We need to change the way these subjects are viewed and taught. I’m a firm believer that in order to do good design, one must know the capability of the medium they’re designing. A sculptor intricately knows how the clay they shape will react to their hands; they know the limitations of what they can do, and work around those to present something beautiful. I also think an engineer must have a perception of how their technology is used, how it’s perceived, and the way that it makes sense to fit into our lives. Design, engineering, and technology are intricately interwoven, and when they are allowed to be linked together is when something new arrives that truly makes a dent in the universe.
Your life is defined by the work you do, and I believe that was more true for Steve than any other person. The work he did — the work he sweated over and strived to perfect — has materially changed my life. It has allowed me to pursue what I love doing and has enabled me in the work I do and will keep doing every day. But most importantly, his work has taught me that the things I create need not be any less magical if I set my mind to it.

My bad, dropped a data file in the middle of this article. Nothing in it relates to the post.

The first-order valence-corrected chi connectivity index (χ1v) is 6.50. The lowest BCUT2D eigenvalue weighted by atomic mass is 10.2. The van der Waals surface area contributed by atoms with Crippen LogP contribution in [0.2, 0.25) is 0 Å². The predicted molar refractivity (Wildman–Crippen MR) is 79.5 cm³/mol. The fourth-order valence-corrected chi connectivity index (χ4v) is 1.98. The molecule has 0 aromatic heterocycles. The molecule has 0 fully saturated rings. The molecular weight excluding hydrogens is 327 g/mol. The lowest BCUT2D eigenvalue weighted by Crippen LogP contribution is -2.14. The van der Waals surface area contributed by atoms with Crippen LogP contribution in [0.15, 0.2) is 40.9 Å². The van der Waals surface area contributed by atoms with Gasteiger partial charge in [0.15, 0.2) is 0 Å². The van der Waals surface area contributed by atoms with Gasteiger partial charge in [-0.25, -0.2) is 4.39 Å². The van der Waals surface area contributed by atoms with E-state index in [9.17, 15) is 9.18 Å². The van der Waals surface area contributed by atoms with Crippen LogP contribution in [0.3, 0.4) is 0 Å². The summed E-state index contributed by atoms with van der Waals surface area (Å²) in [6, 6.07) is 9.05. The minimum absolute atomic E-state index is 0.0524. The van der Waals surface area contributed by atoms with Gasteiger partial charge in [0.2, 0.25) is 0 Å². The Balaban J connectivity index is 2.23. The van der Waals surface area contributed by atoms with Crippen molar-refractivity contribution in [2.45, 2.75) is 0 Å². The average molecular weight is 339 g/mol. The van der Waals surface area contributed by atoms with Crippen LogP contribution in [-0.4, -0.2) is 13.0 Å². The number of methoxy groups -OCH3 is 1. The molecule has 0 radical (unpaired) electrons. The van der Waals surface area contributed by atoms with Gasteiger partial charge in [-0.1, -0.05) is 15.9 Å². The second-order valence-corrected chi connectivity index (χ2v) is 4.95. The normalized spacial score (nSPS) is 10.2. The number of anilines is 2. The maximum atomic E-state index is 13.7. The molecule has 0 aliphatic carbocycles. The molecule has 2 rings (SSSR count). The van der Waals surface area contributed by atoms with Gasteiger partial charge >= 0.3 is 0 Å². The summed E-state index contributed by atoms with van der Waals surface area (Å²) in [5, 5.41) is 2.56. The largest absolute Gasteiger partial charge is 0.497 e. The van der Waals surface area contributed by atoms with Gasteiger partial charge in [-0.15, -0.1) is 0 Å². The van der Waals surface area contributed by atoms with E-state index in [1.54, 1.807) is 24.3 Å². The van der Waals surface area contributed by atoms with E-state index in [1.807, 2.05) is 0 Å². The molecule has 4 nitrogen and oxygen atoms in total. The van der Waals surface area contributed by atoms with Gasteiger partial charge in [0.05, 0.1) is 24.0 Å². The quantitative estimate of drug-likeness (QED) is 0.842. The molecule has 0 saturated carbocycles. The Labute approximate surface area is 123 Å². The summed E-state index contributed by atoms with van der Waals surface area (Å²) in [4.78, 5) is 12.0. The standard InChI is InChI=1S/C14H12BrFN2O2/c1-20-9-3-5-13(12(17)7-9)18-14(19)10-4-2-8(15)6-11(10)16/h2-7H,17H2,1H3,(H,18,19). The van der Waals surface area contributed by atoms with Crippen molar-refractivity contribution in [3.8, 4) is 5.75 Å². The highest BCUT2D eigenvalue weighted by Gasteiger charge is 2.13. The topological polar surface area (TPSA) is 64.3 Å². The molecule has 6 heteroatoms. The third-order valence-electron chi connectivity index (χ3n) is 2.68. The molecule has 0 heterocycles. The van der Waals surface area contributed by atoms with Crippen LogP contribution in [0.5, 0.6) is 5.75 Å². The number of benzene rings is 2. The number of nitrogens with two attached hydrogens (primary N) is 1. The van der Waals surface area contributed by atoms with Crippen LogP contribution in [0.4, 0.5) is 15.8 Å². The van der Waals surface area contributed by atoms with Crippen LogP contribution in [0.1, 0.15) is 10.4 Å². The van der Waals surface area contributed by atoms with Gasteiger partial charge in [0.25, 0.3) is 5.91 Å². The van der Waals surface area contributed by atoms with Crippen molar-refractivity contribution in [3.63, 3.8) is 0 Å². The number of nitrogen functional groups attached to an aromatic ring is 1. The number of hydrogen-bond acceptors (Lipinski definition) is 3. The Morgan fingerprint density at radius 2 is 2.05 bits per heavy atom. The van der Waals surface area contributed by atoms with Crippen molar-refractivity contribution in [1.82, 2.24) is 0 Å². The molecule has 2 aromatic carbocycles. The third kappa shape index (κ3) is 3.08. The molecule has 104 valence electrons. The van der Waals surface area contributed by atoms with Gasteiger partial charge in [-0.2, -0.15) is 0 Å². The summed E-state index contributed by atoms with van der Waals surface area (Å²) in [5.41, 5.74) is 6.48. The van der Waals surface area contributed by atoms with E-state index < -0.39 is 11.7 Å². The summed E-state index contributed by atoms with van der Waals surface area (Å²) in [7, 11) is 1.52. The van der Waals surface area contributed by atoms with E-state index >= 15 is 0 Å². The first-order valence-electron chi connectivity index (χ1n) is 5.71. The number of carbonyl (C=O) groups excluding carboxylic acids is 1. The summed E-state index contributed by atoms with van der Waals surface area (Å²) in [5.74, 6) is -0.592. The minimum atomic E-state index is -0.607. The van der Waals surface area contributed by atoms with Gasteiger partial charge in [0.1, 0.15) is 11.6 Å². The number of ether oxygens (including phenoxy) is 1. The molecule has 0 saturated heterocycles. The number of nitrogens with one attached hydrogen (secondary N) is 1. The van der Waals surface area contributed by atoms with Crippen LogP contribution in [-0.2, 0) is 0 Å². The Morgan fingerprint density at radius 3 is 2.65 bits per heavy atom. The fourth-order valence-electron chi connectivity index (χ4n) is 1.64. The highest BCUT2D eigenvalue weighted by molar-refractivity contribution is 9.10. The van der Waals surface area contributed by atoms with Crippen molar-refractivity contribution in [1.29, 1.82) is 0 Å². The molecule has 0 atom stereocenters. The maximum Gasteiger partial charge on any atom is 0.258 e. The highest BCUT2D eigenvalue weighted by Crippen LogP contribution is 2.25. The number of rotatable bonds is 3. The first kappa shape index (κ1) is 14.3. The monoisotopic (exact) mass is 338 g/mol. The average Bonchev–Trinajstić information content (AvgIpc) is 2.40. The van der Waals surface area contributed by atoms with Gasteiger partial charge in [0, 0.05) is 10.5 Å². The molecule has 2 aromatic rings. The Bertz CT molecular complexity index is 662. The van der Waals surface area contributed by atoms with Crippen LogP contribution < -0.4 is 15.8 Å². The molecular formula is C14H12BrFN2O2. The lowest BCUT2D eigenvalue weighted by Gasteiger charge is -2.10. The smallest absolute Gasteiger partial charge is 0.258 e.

So I guess all I really have to say is: thank you Steve. Thank you for what you accomplished and for the enabling power your work has had. Your presence in my life continues to be a guiding force. Just like you, I wake up everyday to go make something insanely great.
Made with love, a phrase often used to describe things made by a master in their respective craft. Maybe it’s an apple pie by your grandmom, or maybe it’s a wood chest made by a skilled carpenter. Whatever the object is, and whoever made it, it’s clear that it was made with something special. It seems unique in a way that is just beyond describable. It seems just a little different, in the absolute best way.